Vienna Nov 15 – Dec 24: You can get shopping from the end of November in Austria’s capital, where the biggest markets are held in front of the city hall, at the Spittelberg and inside the university campus.
Salzburg Nov 20 – Dec 26: Soak up the history and atmosphere in Mozart’s birthplace, one of the best preserved of Europe’s medieval old towns. Perfect for taking in a concert after your shopping spree.

Vienna - Rathaus




Basel Nov 24 – Dec 23: Switzerland’s largest Christmas market is the Weinachtsmarkt in Basel. Be sure to try the traditional St Nicholas pastries and butter cookies. Situated on the Rhine at the borders with france and Germany, this is the best of the country’s fairytale market locations.

Budapest Nov 21 – Dec 29: This year events get underway on November 29 in Vörösmarty Square in the heart of Pest district, featuring almost 150 colourful stalls. Father Christmas is there on December 6-7. The square will also host daily music, dance and puppet theatre.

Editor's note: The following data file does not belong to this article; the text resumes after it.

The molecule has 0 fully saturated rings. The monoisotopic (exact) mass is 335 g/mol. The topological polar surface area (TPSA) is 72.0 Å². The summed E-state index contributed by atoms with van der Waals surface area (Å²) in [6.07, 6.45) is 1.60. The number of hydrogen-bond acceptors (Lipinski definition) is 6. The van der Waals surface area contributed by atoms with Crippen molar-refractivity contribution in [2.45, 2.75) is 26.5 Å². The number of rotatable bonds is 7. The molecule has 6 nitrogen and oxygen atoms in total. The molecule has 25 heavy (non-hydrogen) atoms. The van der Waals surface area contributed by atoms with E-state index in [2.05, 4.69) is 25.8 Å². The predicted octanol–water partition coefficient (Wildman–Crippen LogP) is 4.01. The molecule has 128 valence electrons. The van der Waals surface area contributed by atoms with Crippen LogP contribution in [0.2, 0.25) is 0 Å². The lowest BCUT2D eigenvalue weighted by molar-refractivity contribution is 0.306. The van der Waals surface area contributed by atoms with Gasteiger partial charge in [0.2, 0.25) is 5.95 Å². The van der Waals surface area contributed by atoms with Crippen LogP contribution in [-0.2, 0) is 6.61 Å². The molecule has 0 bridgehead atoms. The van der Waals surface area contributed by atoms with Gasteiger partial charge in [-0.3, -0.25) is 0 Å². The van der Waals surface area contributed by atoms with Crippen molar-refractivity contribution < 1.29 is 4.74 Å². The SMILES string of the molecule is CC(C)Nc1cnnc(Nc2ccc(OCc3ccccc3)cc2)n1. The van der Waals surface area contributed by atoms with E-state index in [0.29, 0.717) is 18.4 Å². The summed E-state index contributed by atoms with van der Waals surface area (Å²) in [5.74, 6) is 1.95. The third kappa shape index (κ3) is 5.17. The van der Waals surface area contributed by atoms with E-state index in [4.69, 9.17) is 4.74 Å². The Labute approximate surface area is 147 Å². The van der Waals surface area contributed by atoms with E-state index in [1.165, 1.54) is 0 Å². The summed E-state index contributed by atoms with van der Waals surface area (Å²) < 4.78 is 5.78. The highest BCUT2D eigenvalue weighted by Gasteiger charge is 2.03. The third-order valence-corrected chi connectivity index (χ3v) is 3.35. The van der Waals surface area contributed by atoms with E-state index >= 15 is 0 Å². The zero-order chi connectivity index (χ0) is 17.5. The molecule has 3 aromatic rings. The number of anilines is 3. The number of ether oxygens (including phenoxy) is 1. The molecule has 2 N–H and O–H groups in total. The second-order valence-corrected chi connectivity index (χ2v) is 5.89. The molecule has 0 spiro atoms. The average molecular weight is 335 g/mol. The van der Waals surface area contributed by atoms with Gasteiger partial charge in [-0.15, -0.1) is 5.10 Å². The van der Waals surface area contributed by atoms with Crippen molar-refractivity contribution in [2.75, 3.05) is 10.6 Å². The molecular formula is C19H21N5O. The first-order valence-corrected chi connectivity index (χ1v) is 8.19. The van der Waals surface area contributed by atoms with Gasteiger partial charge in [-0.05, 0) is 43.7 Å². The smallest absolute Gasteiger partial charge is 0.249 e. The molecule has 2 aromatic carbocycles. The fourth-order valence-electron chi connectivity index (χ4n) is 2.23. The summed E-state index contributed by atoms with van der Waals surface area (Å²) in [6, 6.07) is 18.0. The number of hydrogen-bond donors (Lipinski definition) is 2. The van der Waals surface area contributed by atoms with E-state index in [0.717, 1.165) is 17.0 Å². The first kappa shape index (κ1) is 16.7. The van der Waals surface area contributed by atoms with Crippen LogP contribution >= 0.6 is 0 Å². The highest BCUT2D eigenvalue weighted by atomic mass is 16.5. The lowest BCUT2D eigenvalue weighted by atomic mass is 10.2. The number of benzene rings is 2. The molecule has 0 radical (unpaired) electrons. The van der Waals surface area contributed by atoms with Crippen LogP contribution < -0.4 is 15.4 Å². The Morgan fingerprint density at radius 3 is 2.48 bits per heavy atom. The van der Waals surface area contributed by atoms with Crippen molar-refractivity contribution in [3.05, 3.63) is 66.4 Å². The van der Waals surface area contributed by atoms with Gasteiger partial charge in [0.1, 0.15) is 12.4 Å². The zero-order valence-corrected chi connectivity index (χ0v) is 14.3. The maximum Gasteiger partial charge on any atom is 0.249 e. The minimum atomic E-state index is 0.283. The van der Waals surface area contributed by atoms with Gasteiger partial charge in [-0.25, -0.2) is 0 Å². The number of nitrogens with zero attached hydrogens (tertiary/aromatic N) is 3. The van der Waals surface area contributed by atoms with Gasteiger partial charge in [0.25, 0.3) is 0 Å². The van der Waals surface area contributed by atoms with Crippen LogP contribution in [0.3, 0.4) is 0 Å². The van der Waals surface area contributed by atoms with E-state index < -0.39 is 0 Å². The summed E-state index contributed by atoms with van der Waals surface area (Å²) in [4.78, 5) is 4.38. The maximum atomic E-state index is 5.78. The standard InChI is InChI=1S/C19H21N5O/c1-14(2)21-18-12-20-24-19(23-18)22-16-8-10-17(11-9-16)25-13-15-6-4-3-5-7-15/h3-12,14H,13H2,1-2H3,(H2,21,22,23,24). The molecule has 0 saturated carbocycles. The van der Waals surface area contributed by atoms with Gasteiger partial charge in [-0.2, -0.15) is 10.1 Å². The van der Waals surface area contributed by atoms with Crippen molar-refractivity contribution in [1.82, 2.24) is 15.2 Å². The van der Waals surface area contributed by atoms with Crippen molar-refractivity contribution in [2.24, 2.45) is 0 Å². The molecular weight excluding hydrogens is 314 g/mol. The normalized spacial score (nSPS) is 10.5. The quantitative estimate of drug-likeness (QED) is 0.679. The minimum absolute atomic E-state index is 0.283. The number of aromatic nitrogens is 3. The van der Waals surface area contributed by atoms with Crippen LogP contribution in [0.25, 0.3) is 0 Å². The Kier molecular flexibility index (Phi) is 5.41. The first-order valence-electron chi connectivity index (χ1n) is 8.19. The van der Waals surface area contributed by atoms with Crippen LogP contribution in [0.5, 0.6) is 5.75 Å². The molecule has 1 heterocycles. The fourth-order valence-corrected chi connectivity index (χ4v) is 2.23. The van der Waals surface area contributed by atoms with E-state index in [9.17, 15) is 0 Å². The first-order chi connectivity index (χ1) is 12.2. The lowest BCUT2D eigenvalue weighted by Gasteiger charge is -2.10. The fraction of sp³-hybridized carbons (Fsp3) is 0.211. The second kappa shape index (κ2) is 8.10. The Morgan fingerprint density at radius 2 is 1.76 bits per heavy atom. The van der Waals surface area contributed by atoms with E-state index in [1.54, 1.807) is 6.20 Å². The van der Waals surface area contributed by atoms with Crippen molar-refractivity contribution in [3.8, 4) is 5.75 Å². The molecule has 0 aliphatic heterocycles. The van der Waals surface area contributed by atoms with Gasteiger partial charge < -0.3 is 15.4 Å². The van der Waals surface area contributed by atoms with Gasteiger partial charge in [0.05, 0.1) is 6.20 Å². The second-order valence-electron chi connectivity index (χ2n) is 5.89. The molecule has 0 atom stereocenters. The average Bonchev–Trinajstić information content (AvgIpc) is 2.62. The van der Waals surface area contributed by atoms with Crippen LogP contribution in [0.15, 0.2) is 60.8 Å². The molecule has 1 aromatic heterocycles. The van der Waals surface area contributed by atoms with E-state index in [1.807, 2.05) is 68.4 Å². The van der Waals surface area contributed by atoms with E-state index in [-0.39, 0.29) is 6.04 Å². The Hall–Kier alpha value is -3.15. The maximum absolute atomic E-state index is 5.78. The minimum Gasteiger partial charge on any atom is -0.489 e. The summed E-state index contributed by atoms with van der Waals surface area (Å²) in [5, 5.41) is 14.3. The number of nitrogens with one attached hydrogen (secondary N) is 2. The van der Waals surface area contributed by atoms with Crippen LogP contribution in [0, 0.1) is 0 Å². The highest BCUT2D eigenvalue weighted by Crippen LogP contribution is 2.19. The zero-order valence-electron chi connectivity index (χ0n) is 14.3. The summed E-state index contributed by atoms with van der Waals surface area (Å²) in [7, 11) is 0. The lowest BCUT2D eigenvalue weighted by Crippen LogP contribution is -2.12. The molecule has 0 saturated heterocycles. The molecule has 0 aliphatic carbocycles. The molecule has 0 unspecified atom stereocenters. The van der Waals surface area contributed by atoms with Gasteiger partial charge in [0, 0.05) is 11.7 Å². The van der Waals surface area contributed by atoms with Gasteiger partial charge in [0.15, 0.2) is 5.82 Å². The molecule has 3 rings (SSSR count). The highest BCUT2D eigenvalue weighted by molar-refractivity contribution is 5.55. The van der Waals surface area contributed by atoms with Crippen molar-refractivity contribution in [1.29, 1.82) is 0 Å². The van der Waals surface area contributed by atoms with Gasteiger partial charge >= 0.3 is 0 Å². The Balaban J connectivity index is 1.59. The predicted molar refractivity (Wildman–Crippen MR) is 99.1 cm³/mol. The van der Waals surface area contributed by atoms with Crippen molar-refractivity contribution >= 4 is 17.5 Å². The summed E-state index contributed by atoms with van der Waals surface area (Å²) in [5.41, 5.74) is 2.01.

Ljubljana Dec 1 – 31: Held on the banks of the Ljubljanica river in the heart of the city, Slovenia holds its own in the battle against the more famous destinations.


Considerazioni: ovviamente non ho visitato tutti questi mercatini, ma in cima alla lista avrei messo sicuramente Vienna, seguita da Praga e Berlino. E da qualche parte nella mia lista anche Brema.

Mercatini di Natale 2009

Anche solo con questa foto, non viene voglia di andare a Vienna??!

Consigli: ho letto su molte e attendibili fonti che Colmar è un paese che rende molto per i mercatini natalizi. Peccato la strada da percorrere per un breve weekend sia troppa, ma sicuramente è da mettere nei “must visit”.

Nota:  sarà un caso che nella lista del Times non c’è nemmeno un mercatino di qua delle Alpi??!

Häääppy new year!

1 01 2009

Primo post del due zero zero nove, direttamente da Berlino, con tanto freddo, tanto raffreddore e anche un pö di tosse:
E ci allego anche qualche bacio, giusto perche’ sti tedeschi hanno il vizio di mettere la salsa all’aglio in qualsiasi pietanza, e la mia insalata di stasera ne aveva sü un bel pö.